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Vladimir Victorovich Lukov 

+7(863) 218-40-00 ext. 11580

+7(905) 485-12-90

Professor

Faculty of Chemistry

Member

Dissertation Council 212.208.14

E-mail:
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Degree: Doctor of Sciences

Personal page in Russian:
https://sfedu.ru/person/lukov
Personal page in English:
https://sfedu.ru/en/person/lukov

Research interests:

The area of primary scientific interest is electronic and structural properties of inorganic transition-metal polynuclear complexes and supramolecular structures as well as directed synthesis of novel magneto-active materials. Magnetic studies to 4 K, single crystal anisotropy, electron spin resonance spectroscopy, optical and EXAFS spectroscopy, paramagnetic NMR studies. These techniques are generally employed to elucidate chemical, structural and bonding features of mononuclear and polynuclear compounds including spin-crossover, zero-field splitting effects and magneto-structural correlations in exchange-coupled systems.

Research projects:

1. Design of molecular magneto-active compounds based on complex physical-chemical monitoring and quantum-chemical modeling of polynuclear coordination exchange-coupled system's magnetochemical behavior.

2. Design, quantum-chemical modeling and synthesis of coordination architectures with polyfunctional abilities

Teaching:

  • General course of Physical Chemistry
    Physical chemistry is the study of macroscopic, atomic, subatomic, and particulate phenomena in chemical systems in terms of the principles, practices and concepts of physics such as motion, energy, force, time, thermodynamics, quantum chemistry, statistical mechanics, analytical dynamics and chemical equilibrium. Physical chemistry, in contrast to chemical physics, is predominantly (but not always) a macroscopic or supra-molecular science, as the majority of the principles on which it was founded relate to the bulk rather than the molecular/atomic structure alone (for example, chemical equilibrium and colloids). Some of the relationships that physical chemistry strives to resolve include the effects of: Intermolecular forces that act upon the physical properties of materials (plasticity, tensile strength, surface tension in liquids). Reaction kinetics on the rate of a reaction. The identity of ions and the electrical conductivity of materials. Surface chemistry and electrochemistry of cell membranes.[1] Interaction of one body with another in terms of quantities of heat and work called thermodynamics. Transfer of heat between a chemical system and its surroundings during change of phase or chemical reaction taking place called thermochemistry Study of colligative properties of number of species present in solution. Number of phases, number of components and degree of freedom (or variance) can be correlated with one another with help of phase rule. Reactions of electrochemical cells.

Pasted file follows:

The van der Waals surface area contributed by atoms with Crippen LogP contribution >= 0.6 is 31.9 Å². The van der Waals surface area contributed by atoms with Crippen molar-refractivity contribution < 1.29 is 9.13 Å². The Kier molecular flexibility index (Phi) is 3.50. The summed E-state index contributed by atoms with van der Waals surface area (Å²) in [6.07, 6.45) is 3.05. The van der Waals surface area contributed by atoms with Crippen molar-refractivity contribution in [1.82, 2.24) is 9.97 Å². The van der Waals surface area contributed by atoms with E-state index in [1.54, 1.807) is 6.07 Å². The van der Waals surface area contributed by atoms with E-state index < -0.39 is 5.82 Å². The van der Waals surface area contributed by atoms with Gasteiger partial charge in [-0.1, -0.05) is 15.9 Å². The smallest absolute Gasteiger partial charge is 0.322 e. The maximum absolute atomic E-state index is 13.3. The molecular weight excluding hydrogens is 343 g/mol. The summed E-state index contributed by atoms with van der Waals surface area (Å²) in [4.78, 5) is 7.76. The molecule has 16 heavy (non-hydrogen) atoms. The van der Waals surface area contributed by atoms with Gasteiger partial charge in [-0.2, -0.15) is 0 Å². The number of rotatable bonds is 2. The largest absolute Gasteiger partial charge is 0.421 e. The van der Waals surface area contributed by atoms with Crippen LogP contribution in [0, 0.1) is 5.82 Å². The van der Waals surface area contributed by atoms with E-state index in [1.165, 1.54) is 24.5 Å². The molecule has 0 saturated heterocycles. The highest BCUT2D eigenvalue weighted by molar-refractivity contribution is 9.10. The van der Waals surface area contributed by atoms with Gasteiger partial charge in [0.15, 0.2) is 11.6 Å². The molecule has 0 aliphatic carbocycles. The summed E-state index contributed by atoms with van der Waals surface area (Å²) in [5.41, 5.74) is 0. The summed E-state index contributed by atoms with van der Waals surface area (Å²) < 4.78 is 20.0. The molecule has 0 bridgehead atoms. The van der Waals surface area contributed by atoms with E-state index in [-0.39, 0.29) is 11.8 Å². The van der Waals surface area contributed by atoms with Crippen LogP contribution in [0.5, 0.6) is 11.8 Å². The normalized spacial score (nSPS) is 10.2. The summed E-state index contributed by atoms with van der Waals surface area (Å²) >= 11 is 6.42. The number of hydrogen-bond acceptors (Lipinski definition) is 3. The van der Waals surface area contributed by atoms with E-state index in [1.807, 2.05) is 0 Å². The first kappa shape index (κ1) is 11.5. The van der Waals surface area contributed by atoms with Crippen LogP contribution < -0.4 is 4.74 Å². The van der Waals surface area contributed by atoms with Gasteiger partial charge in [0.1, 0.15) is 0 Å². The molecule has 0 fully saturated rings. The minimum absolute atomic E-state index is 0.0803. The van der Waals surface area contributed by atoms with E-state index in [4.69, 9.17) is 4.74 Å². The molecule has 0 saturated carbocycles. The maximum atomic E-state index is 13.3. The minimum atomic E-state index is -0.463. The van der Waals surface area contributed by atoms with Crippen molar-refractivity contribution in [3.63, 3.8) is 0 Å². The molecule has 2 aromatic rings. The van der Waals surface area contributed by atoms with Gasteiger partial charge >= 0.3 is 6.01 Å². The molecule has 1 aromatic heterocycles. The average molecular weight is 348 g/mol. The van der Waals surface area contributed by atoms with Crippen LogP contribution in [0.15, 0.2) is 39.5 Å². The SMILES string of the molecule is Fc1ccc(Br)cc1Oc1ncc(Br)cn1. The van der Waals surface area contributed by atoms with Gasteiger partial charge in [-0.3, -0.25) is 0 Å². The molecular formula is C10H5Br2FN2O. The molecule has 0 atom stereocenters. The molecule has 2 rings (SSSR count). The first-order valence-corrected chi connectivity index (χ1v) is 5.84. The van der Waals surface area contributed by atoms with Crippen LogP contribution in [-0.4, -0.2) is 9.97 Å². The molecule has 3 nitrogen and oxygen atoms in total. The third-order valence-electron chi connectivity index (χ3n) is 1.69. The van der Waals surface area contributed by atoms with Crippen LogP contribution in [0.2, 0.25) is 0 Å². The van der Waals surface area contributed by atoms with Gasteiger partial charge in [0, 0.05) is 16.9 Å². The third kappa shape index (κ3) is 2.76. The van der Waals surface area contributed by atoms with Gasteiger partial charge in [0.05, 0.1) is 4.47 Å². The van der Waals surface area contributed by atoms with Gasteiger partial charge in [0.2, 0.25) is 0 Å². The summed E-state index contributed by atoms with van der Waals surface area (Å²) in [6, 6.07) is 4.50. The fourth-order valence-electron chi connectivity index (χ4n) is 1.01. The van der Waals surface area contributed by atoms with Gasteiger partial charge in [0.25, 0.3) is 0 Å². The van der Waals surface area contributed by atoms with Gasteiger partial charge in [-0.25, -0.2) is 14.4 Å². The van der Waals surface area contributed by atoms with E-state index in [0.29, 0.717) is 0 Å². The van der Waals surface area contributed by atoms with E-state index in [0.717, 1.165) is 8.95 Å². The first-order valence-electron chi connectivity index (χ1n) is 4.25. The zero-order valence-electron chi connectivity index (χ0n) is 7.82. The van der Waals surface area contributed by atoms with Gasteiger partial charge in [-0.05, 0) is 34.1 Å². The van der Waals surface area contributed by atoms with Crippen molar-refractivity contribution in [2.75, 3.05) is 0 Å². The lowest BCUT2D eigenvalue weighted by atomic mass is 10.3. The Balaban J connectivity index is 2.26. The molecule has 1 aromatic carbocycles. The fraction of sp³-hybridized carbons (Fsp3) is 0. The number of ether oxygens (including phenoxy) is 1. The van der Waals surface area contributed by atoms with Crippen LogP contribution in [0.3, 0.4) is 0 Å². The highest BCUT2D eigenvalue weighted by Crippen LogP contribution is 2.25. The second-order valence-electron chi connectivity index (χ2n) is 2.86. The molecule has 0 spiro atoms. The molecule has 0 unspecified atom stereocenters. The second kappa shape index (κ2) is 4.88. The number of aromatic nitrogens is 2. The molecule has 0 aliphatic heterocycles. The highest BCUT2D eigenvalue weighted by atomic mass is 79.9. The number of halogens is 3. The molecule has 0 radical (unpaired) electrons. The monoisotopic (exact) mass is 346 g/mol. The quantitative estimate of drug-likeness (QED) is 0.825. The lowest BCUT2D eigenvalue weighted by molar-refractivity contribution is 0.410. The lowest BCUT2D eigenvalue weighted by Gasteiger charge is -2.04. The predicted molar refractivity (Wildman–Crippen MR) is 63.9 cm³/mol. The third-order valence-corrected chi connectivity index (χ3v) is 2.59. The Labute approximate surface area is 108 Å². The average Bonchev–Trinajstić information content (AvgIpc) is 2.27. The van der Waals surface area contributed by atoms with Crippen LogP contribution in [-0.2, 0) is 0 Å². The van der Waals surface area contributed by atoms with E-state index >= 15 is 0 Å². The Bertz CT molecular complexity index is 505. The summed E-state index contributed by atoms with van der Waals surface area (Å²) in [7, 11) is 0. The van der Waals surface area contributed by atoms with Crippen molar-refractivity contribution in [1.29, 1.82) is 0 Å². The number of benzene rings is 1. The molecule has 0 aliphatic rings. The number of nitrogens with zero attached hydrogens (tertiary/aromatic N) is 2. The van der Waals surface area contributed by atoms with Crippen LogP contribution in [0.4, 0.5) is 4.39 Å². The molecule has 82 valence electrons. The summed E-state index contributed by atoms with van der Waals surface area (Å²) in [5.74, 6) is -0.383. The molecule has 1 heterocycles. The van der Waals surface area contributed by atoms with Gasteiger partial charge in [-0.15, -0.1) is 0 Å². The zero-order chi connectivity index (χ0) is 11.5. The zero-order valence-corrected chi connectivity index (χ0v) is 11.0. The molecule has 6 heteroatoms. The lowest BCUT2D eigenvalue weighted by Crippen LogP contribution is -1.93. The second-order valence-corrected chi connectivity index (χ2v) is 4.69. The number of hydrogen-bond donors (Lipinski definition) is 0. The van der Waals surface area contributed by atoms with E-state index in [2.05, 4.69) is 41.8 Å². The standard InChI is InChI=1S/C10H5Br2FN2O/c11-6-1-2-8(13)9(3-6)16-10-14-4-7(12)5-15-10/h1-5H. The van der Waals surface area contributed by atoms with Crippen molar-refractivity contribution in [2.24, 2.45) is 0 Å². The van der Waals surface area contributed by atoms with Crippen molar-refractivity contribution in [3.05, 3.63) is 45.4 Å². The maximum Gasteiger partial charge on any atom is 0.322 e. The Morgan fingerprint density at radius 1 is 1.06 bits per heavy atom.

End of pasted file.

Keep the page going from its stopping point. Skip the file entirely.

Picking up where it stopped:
• Magnetochemistry of Coordination compounds
    Of the many techniques available to coordination chemists, the measurement of magnetic moment has been one of the most consistently useful. For teaching purposes it provides a simple method of illustrating the ideas of electronic structure, and in research it can provide fundamental information about the bonding and stereochemistry of complexes. The object of this course is to provide an introduction to the more important aspects of magnetochemistry. The treatment is certainly not intended to be exhaustive and detailed references have been omitted, although the way into the original literature can be found through the more comprehensive books and reviews which are cited. Of the various approaches which have been used to explain the magnetic properties of coordination compounds, the most fruitful is that based on a consideration of the effect of ligands on the spectroscopic terms of metal ions. Most students of chemistry start with a background understanding of their subject based on the concept of orbitals of definite shapes and energies, and it is the electron occupancy of these orbitals which is the basis of Valence Bond and simple Crystal Field theories. Unfortunately the transition from these to the more abstract consideration of spectral terms is often the cause of appreciable difficulty to the more practically minded student explanations. It Magnetochemistry is the study of the ground states of metal ions. When the ions are not interacting, then the study of single-ion phenomena is called paramagnetism. When the metal ions interact, then we are concerned with collective phenomena such as occur in long-range ordering. The subject of magnetism is one of the oldest in science, and the magnetic properties of atoms and molecules have concerned physicists and chemists since at least the turn of the century. It can be argued that magnetism is the key to understanding quantum mechanics, at least in the pedagogical sense, for so many physical phenomena can be understood quantitatively in this discipline.

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